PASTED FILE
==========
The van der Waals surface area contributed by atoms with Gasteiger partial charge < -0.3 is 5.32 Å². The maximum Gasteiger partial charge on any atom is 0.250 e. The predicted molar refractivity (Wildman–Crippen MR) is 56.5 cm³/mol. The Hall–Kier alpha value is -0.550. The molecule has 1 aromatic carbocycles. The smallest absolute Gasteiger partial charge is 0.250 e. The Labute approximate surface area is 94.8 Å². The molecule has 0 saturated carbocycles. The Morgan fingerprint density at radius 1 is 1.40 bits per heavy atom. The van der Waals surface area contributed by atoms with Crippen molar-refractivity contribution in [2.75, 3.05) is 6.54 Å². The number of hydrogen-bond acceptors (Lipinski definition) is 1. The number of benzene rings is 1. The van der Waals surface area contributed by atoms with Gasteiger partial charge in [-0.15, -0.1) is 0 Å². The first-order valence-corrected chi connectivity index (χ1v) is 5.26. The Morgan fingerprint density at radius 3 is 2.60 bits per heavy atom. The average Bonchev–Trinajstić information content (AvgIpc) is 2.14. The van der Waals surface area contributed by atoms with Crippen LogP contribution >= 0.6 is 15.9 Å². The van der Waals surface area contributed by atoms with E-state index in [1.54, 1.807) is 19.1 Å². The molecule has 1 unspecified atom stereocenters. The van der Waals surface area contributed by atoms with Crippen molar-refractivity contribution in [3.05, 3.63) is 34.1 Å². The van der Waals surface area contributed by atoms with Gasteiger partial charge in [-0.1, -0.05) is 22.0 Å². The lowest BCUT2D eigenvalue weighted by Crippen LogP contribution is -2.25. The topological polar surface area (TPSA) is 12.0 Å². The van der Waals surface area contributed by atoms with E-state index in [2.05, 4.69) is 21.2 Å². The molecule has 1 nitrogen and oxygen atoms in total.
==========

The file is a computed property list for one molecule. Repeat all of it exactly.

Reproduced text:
The van der Waals surface area contributed by atoms with Gasteiger partial charge < -0.3 is 5.32 Å². The maximum Gasteiger partial charge on any atom is 0.250 e. The predicted molar refractivity (Wildman–Crippen MR) is 56.5 cm³/mol. The Hall–Kier alpha value is -0.550. The molecule has 1 aromatic carbocycles. The smallest absolute Gasteiger partial charge is 0.250 e. The Labute approximate surface area is 94.8 Å². The molecule has 0 saturated carbocycles. The Morgan fingerprint density at radius 1 is 1.40 bits per heavy atom. The van der Waals surface area contributed by atoms with Crippen molar-refractivity contribution in [2.75, 3.05) is 6.54 Å². The number of hydrogen-bond acceptors (Lipinski definition) is 1. The number of benzene rings is 1. The van der Waals surface area contributed by atoms with Gasteiger partial charge in [-0.15, -0.1) is 0 Å². The first-order valence-corrected chi connectivity index (χ1v) is 5.26. The Morgan fingerprint density at radius 3 is 2.60 bits per heavy atom. The average Bonchev–Trinajstić information content (AvgIpc) is 2.14. The van der Waals surface area contributed by atoms with Crippen LogP contribution >= 0.6 is 15.9 Å². The van der Waals surface area contributed by atoms with E-state index in [1.54, 1.807) is 19.1 Å². The molecule has 1 unspecified atom stereocenters. The van der Waals surface area contributed by atoms with Crippen molar-refractivity contribution in [3.05, 3.63) is 34.1 Å². The van der Waals surface area contributed by atoms with Gasteiger partial charge in [-0.1, -0.05) is 22.0 Å². The lowest BCUT2D eigenvalue weighted by Crippen LogP contribution is -2.25. The topological polar surface area (TPSA) is 12.0 Å². The van der Waals surface area contributed by atoms with E-state index in [2.05, 4.69) is 21.2 Å². The molecule has 1 nitrogen and oxygen atoms in total.